• In the paper you reference, Eq. (3.8 ) is based on a one-state model shown in Eq. (3.1), with only the generator speed state active. You can obtain such a model from OpenFAST by enabling only GenDOF. This will result in a two-state model, and then, as in the first bullet, you can reduce this down to one state by azimuth averaging and susbsequently eliminating the generator azimuth state.

I hope that helps.

Best regards,

Dear Jason,
Thank you for your quick response.
As you suggested I reduced the the DOFs to the GenDOF only. However, I still encounter some issues.

  • The MBC now fails with the error “fx_mbc3 WARNING: Number of blades is 0, not 3. MBC transformation was not performed.” I can still obtain the AvgA, AvgB, etc. matrices.
  • The AvgA matrix is now resulting in [0,1;67.126,-5.777], if I understand you correctly the first column is supposed to be all zero (which is not the case) and can then be eliminated. What could be the issue here? And even if I could eliminate the first column, I would still have a vector with two values, how would I use this vector in eq. 3.8 from the paper?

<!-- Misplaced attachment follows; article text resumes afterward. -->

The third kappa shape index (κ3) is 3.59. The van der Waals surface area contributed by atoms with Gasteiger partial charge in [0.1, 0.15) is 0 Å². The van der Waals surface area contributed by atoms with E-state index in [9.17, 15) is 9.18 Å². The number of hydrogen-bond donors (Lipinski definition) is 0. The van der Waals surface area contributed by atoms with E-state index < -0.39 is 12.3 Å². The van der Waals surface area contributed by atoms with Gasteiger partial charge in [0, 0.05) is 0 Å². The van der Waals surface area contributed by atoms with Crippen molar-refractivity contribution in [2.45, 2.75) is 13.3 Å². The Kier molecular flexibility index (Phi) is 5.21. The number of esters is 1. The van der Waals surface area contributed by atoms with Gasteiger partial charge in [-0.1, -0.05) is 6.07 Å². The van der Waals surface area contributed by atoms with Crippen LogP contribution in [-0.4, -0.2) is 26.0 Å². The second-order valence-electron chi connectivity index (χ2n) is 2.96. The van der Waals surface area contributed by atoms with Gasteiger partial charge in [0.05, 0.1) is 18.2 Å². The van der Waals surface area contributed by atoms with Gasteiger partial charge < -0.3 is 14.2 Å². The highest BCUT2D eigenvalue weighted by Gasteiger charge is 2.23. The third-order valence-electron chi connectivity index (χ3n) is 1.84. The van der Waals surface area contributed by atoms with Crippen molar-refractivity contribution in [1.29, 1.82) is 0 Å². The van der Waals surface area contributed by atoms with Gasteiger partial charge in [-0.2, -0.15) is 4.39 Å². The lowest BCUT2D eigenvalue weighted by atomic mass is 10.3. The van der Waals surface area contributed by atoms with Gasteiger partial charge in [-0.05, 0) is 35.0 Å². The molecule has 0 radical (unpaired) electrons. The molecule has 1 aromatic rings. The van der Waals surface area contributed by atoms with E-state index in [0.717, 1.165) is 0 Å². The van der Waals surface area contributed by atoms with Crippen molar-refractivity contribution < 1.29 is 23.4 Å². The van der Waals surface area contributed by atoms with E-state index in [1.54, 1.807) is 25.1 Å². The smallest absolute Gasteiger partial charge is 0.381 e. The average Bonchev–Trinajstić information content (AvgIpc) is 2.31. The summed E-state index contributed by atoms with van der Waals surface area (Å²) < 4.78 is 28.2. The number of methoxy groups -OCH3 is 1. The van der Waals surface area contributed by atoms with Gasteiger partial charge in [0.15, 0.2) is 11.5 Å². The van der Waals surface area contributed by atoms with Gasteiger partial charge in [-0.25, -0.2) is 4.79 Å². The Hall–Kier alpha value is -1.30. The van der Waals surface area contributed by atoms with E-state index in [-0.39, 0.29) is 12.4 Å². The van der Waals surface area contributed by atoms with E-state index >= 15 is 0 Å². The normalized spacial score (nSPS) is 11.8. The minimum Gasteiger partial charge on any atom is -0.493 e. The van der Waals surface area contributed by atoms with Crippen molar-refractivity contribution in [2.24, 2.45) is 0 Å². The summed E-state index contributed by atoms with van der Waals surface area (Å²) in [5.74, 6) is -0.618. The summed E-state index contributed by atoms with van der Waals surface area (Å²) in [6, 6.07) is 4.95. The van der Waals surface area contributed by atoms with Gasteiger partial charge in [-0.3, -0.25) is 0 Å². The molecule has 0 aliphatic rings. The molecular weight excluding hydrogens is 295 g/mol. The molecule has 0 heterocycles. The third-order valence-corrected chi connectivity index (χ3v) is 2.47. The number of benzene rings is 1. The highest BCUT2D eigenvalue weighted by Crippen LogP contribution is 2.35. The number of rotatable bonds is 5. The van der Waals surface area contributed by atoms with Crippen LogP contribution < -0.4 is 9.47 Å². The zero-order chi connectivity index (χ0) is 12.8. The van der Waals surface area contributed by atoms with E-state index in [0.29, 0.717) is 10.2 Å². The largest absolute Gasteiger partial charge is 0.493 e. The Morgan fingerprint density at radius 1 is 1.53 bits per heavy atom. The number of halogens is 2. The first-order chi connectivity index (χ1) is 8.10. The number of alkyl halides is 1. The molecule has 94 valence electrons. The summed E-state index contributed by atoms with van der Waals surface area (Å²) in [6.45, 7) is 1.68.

• The AvgB matrix is a 2x9 matrix, what would be the procedure here?

Thanks for your help. I also attached my linearization files and a screenshot of my linearization-settings.
Kind regards
Jannik


model-windturbine-lin.zip (86.2 KB)

Dear Jannik,

I haven’t reviewed all your files, but just a few comments:

  • When you don’t have any states in the rotating frame, then MBC3 does not apply, but you can still azimuth-average the matrices.